The term “kit lens” can be misleading when it comes to the Fujinon XF18-55mm f/2.8-4 lens.
It’s both a sad and ill-informed brand of photographic snobbery to simply dismiss a piece of camera gear because of its price point or title, and that’s no more so true than with the XF18-55mm “kit lens.”
Sure enough, there has been some pretty awful kit lenses produced by the main camera manufacturers over the years. They’re often primarily aimed add adding apparent value when selling a camera body, and they are often soon discarded to the useless box which is stashed on top of a wardrobe or under a cupboard.
Unfortunately the term “kit lens” has become somewhat synonymous with cheap tack, and that stigma takes some getting past for many photographers.
In many ways I think that Fujifilm made a huge mistake in branding the 18-55mm as a “kit lens” (or in not seeing that it would be sold termed as a “kit lens”), it really does a disservice to this of particular lens.
This was the very first zoom lens for the X Series. My first copy (which I still use) came attached with my original X-E1 in 2013, not long after it was released. Back then there were just a few Fujinon primes on offer, and it was this versatile zoom lens that sealed the initial entry deal to the X system for me.
I’d seen the specs and a couple of online reviews, and it did look to potentially be usable in some of my professional work. That said, before I got my hands on one I wasn’t truly hopeful that it would realistically live up to the f/2.8-4 labelling when it came to results.
It didn’t take long for me to find both wonder and bemusement in this tiny and precise gem of optical mastery. Straight out of the box and this lens simply oozes fine build quality. Everything about its construction paired with its small size just screamed exquisite, in a vaguely retro kind of way.
Even so, it did seem somewhat dainty, and perhaps not something for the rugged adventures that I had planned for us, although time and again this lens was to prove me wrong – it really is pocket sized slice of humble and rumble proofed Far Eastern wizardry.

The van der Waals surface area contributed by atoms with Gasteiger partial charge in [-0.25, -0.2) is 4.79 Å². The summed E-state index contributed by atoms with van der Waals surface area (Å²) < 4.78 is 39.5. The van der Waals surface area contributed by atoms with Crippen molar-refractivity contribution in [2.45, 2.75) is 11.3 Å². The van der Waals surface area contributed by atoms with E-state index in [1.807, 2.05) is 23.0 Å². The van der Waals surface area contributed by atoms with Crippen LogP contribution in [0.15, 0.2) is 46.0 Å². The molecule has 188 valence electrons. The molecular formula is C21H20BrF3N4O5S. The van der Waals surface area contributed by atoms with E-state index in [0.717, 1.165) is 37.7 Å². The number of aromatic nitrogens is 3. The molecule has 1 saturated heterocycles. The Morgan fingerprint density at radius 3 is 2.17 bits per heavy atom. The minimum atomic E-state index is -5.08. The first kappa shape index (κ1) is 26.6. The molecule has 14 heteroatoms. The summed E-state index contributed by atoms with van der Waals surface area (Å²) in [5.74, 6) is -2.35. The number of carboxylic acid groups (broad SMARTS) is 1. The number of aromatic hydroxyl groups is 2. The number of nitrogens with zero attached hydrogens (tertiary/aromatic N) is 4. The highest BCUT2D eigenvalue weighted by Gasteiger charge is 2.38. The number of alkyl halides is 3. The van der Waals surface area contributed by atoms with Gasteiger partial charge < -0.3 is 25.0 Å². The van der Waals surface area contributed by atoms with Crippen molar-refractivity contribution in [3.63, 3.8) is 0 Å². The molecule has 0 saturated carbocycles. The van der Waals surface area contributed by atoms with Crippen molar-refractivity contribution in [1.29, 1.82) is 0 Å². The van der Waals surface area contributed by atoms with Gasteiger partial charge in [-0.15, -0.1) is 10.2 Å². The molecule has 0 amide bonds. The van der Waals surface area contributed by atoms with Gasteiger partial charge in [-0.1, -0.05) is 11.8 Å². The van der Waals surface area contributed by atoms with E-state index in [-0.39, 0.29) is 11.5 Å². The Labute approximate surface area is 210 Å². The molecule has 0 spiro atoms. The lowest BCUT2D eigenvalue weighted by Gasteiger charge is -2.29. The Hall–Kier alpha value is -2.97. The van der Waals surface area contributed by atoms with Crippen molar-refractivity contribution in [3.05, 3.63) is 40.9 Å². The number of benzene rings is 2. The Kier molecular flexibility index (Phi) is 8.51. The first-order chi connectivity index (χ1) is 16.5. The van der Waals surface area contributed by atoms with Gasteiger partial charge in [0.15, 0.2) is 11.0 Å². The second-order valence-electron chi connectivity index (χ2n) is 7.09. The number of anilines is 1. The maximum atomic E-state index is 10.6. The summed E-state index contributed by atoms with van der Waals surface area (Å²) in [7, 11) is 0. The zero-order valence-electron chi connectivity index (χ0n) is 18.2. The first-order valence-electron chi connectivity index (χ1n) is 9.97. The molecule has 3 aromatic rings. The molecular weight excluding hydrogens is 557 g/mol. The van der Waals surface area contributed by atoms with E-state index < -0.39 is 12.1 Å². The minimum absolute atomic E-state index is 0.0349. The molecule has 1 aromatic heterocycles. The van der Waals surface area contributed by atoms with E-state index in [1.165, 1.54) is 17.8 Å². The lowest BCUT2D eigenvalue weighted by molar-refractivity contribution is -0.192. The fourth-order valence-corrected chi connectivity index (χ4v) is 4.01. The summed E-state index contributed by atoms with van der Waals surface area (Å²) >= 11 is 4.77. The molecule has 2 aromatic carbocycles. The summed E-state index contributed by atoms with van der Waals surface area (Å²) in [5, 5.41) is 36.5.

For some time this was my only lens for my X-E1. As the other zooms slowly appeared in the carnage I added the 55-200mm, a couple of primes, and then the 10-24. This soon completed my required focal range coverage, and almost halved the bulk and weight of my previous Canon DSLR system and became my travel system of choice.
Right from the get go I realized that this lens was a real all-round performer, and was consistently capable precise and very pleasing results. Compared to the Canon lens equivalents that I’d been lugging around for years it was about a third of the weight and size, and optically as good, and it was no slouch for shooting action either – which came as a nice surprise, as that’s a huge part of what I shoot.
For almost 8 years now I’ve been using this lens (and a second copy) as my main workhorse, and it has never let me down; not a single issue of note. This is the most used of all my Fujinon lenses. Many times I’ve looked to upgrading it, and perhaps I will one day – although why? This lens has been as solid as rock all through, and has seen more than its fair share of use and abuse. Apart for a couple hardly noticeable scuffs and some internal dust specks it’s still pulling off commendable performances for me, and what more can you ask for?
I’ve travelled much of the world with this lens, and have shot many magazine covers (used at half of the landscape crop). I’ve regularly shot in torrid rainstorms (as with most lenses it can mist up here), captured super fast action, and also worked in relatively low light – and it’s never failed me (although I do prefer a fast prime in the dark).
When shooting alongside other photographers in action situations I often get snotty looks when they see my half-pint sized setup. Fortunately I’ve been around long enough that most know my work. Over the years many of them have followed me down that same Fuji trail, the one they once scorned and sniffed at.
Not long after getting the X-E1 I did swap lenses, and put it on a table. It rolled off and fell onto a tiled floor. Even then it still worked, but the barrel was slightly warped which made zooming difficult. The glass stood up fine, and the lens was sent back for repair. By then I’d become so dependent on it that I rushed out and bought a second-hand copy, to make sure that I was never left without one again.
Weather-proofing would be a nice addition, and I’ve also gone through a few lens hoods (they are prone to cracking), and it would be good to have a metal option. Even so, I’ve have no real issues that I have not also experienced with higher grade and weather sealed glass, so there’s no gripes from me.
I now often work alongside others using the X system, and most have turned their nose up at this “kit lens” and gone straight for the 16-55mm f2.8 red label lens. I can’t argue with them on their choice; it’s a fine piece of glass, and at the longer end it would be good to have that extra light stop, although when the 18-55mm still woos me with its performance then that’s where I’ll stay for the moment.
The fact that this lens is still offered as the go to “kit lens” on the X-T4 underlines my strong belief in it. This is a lens that offers balcony box views for cheap seat prices.